South Asia Institute
South Asia Institute

Lalitha Gopalan and Anuj Vaidya curate new film series at Berkeley Art Museum and Pacific Film Archive

Tue, January 4, 2011
Lalitha Gopalan and Anuj Vaidya curate new film series at Berkeley Art Museum and Pacific Film Archive

Berkeley Art Museum and Pacific Film Archive

To the seasoned eye, the anointed Friday premieres of the latest blockbusters—with film-star fan clubs trucking in audiences to fill the theaters—are a routine phenomenon hardly worth reporting in Tamil Nadu, where cinema and politics have long been enmeshed in the public sphere. But those are not the films critics are writing about; rather it is the small-budget film with unknown actors, sizzling with artisanal energy. There are signs aplenty of a Tamil new wave well underway. As with the new waves before them, here, too, there are new directors on the marquee: Bala, Selvaraghavan, Sultan, Sasikumar, and Vasanthabalan. There is a new gang in town, in Chennai.

This new wave is infused with cinephilia. Visual quotations from Tamil films punctuate the narratives: protagonists watch films on television and wander into movie theaters, fights break out in movie theaters and projection booths. Yet, these films are at a startling remove from the star antics and high-gloss productions characteristic of both mainstream Tamil cinema and the more pervasive Bombay cinema. Entire new mise-en-scènes open up onscreen: butcher shops, pigsties, teashops, alleyways; freaks and misfits are the protagonists of these films. The intimate cruelty of family and the tortured narratives of heightened caste and class antagonisms form their narrative backbone. Clearly, this is not fare for a family outing.

Cruel Cinema offers an unflinching introduction to these films.

Lalitha Gopalan and Anuj Vaidya

Sunday, January 30, 2011
2:00 p.m. Pudhupettai
Selvaraghavan (India, 2006). Selvaraghavan’s box-office smash follows the unlikely rise of Kokki Kumar (Dhanush) from petty criminal to powerful gang lord in the slums of Chennai. “The look of the film is amazing . . . I would compare it to City of God, Amores Perros….Dhanush has the energy of a young Pacino” (Toronto International Film Festival). (168 mins)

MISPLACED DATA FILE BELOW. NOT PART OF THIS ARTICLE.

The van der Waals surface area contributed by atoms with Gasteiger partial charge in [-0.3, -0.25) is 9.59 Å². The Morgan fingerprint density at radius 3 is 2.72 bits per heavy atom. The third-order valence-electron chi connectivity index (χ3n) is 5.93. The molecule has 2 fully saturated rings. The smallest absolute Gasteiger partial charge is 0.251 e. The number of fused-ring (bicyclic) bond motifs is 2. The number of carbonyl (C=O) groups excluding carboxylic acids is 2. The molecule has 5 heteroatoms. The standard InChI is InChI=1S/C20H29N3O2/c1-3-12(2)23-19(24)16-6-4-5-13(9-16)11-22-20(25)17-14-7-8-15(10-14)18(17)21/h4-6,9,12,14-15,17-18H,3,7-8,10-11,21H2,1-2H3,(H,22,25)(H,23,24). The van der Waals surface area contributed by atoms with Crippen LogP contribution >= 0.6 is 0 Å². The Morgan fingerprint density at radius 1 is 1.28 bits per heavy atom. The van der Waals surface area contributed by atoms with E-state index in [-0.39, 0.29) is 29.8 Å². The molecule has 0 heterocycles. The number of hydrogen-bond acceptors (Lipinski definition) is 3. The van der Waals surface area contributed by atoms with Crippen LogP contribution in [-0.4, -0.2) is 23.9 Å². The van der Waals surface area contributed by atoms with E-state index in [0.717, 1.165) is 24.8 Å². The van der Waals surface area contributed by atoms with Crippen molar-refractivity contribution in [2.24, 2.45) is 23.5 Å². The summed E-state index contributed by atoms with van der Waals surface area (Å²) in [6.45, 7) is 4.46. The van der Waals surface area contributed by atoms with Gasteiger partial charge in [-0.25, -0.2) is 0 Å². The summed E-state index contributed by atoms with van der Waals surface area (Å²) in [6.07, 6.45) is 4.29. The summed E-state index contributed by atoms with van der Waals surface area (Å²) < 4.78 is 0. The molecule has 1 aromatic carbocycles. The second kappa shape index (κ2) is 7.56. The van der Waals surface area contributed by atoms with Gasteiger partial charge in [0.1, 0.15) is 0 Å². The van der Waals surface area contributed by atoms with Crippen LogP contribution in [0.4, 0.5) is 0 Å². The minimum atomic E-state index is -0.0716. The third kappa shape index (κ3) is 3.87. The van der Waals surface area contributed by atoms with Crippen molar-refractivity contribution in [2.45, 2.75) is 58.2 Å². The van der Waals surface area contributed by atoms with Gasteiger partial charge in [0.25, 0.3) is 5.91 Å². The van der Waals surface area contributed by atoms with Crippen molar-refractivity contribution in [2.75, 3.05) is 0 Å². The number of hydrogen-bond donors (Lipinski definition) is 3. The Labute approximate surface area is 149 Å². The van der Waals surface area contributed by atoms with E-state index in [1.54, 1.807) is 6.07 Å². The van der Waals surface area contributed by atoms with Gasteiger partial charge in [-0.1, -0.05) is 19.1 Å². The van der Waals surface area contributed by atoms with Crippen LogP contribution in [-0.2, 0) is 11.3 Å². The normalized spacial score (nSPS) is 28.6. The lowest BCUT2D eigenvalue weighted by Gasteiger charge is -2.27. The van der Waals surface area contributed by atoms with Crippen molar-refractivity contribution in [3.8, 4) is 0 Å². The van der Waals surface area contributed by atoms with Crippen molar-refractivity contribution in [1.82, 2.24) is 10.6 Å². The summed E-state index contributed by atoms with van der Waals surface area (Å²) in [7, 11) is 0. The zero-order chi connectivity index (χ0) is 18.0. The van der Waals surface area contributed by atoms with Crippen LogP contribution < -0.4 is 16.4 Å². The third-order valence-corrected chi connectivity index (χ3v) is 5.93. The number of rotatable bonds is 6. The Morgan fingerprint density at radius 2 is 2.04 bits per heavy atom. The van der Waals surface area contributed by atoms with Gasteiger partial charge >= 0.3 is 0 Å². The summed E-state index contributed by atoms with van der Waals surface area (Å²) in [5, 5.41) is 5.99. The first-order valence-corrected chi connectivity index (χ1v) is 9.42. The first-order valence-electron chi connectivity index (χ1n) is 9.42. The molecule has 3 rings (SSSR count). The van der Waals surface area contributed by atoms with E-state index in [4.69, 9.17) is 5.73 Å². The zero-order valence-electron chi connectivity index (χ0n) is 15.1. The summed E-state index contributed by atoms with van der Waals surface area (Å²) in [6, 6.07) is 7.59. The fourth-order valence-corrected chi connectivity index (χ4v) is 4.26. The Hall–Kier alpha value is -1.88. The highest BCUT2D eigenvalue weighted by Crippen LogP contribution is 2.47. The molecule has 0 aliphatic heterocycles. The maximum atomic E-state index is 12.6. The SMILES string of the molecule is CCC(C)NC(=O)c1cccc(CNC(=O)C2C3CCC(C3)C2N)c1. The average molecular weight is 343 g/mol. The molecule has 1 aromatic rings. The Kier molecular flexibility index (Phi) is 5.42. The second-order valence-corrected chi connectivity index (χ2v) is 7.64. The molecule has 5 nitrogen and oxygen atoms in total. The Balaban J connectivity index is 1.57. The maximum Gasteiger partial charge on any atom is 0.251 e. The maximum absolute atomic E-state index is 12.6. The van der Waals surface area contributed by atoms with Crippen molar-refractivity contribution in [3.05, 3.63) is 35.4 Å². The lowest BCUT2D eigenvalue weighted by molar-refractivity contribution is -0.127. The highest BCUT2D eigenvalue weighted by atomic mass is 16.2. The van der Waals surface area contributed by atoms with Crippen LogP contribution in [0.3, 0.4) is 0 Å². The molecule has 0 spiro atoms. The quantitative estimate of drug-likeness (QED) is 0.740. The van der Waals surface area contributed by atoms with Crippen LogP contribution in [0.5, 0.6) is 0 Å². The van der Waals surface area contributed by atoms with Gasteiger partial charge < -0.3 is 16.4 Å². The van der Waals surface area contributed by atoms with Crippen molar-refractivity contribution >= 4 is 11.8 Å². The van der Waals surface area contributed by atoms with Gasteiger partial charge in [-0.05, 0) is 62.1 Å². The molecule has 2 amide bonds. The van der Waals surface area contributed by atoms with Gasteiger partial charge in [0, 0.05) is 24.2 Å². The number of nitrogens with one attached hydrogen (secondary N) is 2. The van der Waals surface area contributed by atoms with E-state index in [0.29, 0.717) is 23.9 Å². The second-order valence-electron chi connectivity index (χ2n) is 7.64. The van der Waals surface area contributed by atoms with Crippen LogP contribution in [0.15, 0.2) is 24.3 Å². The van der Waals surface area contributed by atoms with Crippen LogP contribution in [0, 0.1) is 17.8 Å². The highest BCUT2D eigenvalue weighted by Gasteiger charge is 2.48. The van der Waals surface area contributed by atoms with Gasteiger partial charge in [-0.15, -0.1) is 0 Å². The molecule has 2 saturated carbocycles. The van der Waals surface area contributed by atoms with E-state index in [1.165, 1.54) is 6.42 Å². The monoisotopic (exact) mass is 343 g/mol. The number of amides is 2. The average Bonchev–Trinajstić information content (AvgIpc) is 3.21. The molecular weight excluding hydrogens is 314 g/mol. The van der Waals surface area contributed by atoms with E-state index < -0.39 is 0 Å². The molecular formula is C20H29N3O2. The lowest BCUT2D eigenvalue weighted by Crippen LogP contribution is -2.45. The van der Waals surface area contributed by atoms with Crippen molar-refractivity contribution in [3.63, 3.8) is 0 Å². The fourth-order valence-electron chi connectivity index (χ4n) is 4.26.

Sunday, February 6, 2011
2:00 p.m. Paruthiveeran
Ameer Sultan (India, 2007). An arid landscape of a village on the outskirts of Madurai is the setting for this tortured love story, which has more in common with the escalating violence of Peckinpah’s border westerns than typical pastoral films. (162 mins)

Saturday, February 12, 2011
3:00 p.m. Subramaniapuram
Sasikumar (India, 2008). Offering an unvarnished look at the friendships among five men living in a Madurai neighborhood, this film was hailed for its careful mounting of a mise-en-scène set in the 1980s: longhaired men, wide-legged trousers, and droopy collars. (160 mins)

Saturday, February 19, 2011
3:00 p.m. Naan Kadavul
Bala (India, 2009). Director Bala has carved a name for himself by marching against all prevailing sensibilities in the Tamil film industry—his films speak of madness on the margins and the grotesque tragedy that accompanies it. Naan Kadavul follows a teenage orphan who has grown up amidst the madmen of the holy city of Varanasi. (150 mins)

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